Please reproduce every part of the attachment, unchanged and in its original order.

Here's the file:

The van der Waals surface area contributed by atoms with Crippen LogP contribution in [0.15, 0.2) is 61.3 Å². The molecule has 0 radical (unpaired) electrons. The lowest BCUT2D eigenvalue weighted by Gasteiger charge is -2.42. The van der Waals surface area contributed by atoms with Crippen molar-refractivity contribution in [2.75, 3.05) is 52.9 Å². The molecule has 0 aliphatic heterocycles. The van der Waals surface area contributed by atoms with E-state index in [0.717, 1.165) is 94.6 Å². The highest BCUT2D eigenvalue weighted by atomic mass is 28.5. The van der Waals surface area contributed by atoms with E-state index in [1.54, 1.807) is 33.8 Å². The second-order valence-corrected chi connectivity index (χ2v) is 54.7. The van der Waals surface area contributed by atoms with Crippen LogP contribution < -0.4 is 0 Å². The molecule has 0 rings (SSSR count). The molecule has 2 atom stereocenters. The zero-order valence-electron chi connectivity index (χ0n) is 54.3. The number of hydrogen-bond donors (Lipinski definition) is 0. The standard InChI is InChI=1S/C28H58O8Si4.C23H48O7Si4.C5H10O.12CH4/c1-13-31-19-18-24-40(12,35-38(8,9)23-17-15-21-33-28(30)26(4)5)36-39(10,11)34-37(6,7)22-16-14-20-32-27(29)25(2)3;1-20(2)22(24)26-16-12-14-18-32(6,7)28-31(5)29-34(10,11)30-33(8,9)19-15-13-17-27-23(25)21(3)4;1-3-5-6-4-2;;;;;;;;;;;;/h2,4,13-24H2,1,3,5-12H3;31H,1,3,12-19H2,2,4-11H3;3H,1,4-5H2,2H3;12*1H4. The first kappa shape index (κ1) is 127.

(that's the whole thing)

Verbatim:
The van der Waals surface area contributed by atoms with Crippen LogP contribution in [0.15, 0.2) is 61.3 Å². The molecule has 0 radical (unpaired) electrons. The lowest BCUT2D eigenvalue weighted by Gasteiger charge is -2.42. The van der Waals surface area contributed by atoms with Crippen molar-refractivity contribution in [2.75, 3.05) is 52.9 Å². The molecule has 0 aliphatic heterocycles. The van der Waals surface area contributed by atoms with E-state index in [0.717, 1.165) is 94.6 Å². The highest BCUT2D eigenvalue weighted by atomic mass is 28.5. The van der Waals surface area contributed by atoms with E-state index in [1.54, 1.807) is 33.8 Å². The second-order valence-corrected chi connectivity index (χ2v) is 54.7. The van der Waals surface area contributed by atoms with Crippen LogP contribution < -0.4 is 0 Å². The molecule has 0 rings (SSSR count). The molecule has 2 atom stereocenters. The zero-order valence-electron chi connectivity index (χ0n) is 54.3. The number of hydrogen-bond donors (Lipinski definition) is 0. The standard InChI is InChI=1S/C28H58O8Si4.C23H48O7Si4.C5H10O.12CH4/c1-13-31-19-18-24-40(12,35-38(8,9)23-17-15-21-33-28(30)26(4)5)36-39(10,11)34-37(6,7)22-16-14-20-32-27(29)25(2)3;1-20(2)22(24)26-16-12-14-18-32(6,7)28-31(5)29-34(10,11)30-33(8,9)19-15-13-17-27-23(25)21(3)4;1-3-5-6-4-2;;;;;;;;;;;;/h2,4,13-24H2,1,3,5-12H3;31H,1,3,12-19H2,2,4-11H3;3H,1,4-5H2,2H3;12*1H4. The first kappa shape index (κ1) is 127.